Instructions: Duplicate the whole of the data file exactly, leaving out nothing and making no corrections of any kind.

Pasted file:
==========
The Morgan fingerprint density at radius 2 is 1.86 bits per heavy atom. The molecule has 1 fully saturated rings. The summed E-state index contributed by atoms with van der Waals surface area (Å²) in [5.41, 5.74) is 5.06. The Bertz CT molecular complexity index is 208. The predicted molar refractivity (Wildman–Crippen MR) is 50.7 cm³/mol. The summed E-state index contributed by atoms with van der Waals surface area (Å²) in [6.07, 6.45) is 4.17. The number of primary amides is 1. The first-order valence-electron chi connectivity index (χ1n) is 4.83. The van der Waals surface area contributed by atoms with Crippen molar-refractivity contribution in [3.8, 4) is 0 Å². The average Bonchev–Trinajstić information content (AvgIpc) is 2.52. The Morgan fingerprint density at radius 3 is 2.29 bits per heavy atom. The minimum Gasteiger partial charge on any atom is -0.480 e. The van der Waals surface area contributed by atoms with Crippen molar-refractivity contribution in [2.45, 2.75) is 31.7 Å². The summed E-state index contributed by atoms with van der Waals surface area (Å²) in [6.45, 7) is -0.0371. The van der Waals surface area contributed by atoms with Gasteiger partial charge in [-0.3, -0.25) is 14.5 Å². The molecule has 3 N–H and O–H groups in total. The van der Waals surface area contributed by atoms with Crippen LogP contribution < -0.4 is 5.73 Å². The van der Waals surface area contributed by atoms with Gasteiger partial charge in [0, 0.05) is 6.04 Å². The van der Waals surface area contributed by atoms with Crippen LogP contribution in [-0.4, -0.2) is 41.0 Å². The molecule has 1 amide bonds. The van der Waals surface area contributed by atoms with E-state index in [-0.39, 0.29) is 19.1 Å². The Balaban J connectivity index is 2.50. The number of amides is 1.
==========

The Morgan fingerprint density at radius 2 is 1.86 bits per heavy atom. The molecule has 1 fully saturated rings. The summed E-state index contributed by atoms with van der Waals surface area (Å²) in [5.41, 5.74) is 5.06. The Bertz CT molecular complexity index is 208. The predicted molar refractivity (Wildman–Crippen MR) is 50.7 cm³/mol. The summed E-state index contributed by atoms with van der Waals surface area (Å²) in [6.07, 6.45) is 4.17. The number of primary amides is 1. The first-order valence-electron chi connectivity index (χ1n) is 4.83. The van der Waals surface area contributed by atoms with Crippen molar-refractivity contribution in [3.8, 4) is 0 Å². The average Bonchev–Trinajstić information content (AvgIpc) is 2.52. The Morgan fingerprint density at radius 3 is 2.29 bits per heavy atom. The minimum Gasteiger partial charge on any atom is -0.480 e. The van der Waals surface area contributed by atoms with Crippen molar-refractivity contribution in [2.45, 2.75) is 31.7 Å². The summed E-state index contributed by atoms with van der Waals surface area (Å²) in [6.45, 7) is -0.0371. The van der Waals surface area contributed by atoms with Gasteiger partial charge in [-0.3, -0.25) is 14.5 Å². The molecule has 3 N–H and O–H groups in total. The van der Waals surface area contributed by atoms with Crippen LogP contribution < -0.4 is 5.73 Å². The van der Waals surface area contributed by atoms with Gasteiger partial charge in [0, 0.05) is 6.04 Å². The van der Waals surface area contributed by atoms with Crippen LogP contribution in [-0.4, -0.2) is 41.0 Å². The molecule has 1 amide bonds. The van der Waals surface area contributed by atoms with E-state index in [-0.39, 0.29) is 19.1 Å². The Balaban J connectivity index is 2.50. The number of amides is 1.